Would You Eat Genetically Engineered Fish?

A few years ago, I wrote an article on salmon … here’s what I had to say about genetically engineered salmon in 2008:

Genetically engineered salmon are not on our dinner plates—yet. But there is a U.S. company, AquaBounty Technologies, that is aggressively pursuing the development of this fast-growing fish by injecting growth hormone genes into fertilized eggs.  According to researchers at Purdue University and The National Academy of Sciences, “transgenic fish pose considerable risk when released, or escapes, into the wild.” The FDA is currently reviewing the process of developing GE salmon and there have been bills introduced to both the Senate and the House seeking approval permits to raise and sell the fish. At the same time, there are a number of petitions being circulated throughout the restaurant and commercial fishing industry to halt the introduction of GE salmon into the marketplace. Bottom line, individual beliefs and personal preference for taste will determine whether or not you choose to purchase these super-fish which are expected to hit retail cold cases sometime this year or next.

Of course the super-fish never hit our supermarkets because the FDA wouldn’t approve the injectable hormone used to stimulate growth. (GE salmon grow 11 times faster than wild salmon and their farm-raised Atlantic counterparts take 28-36 months to mature; GE salmon, 18-20 months.)

Late 2015, the FDA ruled, “that food from AquAdvantage Salmon is as safe and nutritious as that from non-GE Atlantic salmon” and approved the sale of this salmon in the U.S. (Note, it does have to be labeled as so.) So the fish grew … and the grew … and they grew … and now, the salmon are ready to eat—that is, if you don’t mind eating a fish that’s been injected with growth hormones; just this week, AquaBounty sold five tons of the super-fish to a Canadian company.

Thoughts? I’m on the fence. My initial reaction is no way, no how, will I eat the fish. But I’ve been wrong before … this topic, as with many others concerning seafood, needs to be explored in depth by both consumer and advocacy groups alike. For more on this topic: Seafood Source

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Featured image from the OSU Special Collections & Archives Research Center.

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Hey there. I’m Shauna—a West Coast transplant in the landlocked state of Indiana … when I moved here I missed the beaches, the mountains, the desert, the rivers … and it took me a while to find places nearby that paralleled my old stomping grounds. BUT. Now that I’ve lived here for over 15 years, I’ve had time to explore the region and you know what? It’s amazing. There’s so much to do—from skiing in northern Michigan to relaxing lakeside in southern Kentucky to rocking the nightlife in one of the many metropolitan areas. And I love it here. I really do. BUT. I do miss the sea … and the sand and the rush of the waves … the smell of seawater … even the sting of too much sun after a day spent lollygagging at the beach. And I miss the constant supply of seafood and shellfish and riverfish? About that … since I’ve moved to the Midwest I’ve noticed that a lot of people here don’t consider fish that come from the river seafood … I’m not sure I agree, but hence the new word I’ve created, “riverfish” … time will tell if Webster picks it up ; ) So this little blog is my way of bringing a little bit of sea life (or is it sealife?) to the Midwest. Here you’ll find all kinds of information … some that you might find more useful than others—like where to find the best seafood (and riverfish) in the Midwest. And some, you might just find amusing … or not. Either way, and if nothing else, I hope you leave my little space here on the world wide web a little refreshed and maybe even a little inspired to bring a little bit of the ocean home with you. (Yes, I did use the word “little” four times in one sentence … it’s OK … mermaids like to repeat themselves.) Cheers! The Midwest Mermaid Oh, and if your curious, yes, I do actually write for a living … if you want to know about the organizations I work with and the publications where you can find my land legs, swim on over to the “Portfolio” tab … and thanks for visiting.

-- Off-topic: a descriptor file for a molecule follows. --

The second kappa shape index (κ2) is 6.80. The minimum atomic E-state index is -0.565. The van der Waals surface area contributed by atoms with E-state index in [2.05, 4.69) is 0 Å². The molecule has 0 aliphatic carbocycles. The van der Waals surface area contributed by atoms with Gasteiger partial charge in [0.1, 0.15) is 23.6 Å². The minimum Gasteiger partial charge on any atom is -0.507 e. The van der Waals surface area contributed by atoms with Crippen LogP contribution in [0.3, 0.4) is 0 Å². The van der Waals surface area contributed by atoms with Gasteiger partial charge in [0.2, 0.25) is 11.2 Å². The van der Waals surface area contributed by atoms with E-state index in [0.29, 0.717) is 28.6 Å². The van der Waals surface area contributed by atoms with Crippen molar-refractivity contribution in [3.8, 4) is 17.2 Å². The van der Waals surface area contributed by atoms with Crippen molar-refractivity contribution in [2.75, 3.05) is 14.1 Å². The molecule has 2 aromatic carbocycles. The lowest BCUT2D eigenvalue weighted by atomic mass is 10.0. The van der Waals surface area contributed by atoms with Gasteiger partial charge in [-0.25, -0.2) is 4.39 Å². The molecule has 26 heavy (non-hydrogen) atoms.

One thought on “Would You Eat Genetically Engineered Fish?

  1. I will most definitely NOT be eating any genetically engineered fish. I was born and raised on the west coast where we pulled our wild fish right from the ocean or the river, if the fish was not big enough to keep we simply threw it back so it could grow naturally on its own. The thought of eating something that was given growth hormones makes my stomach turn. Thanks for the informative piece.

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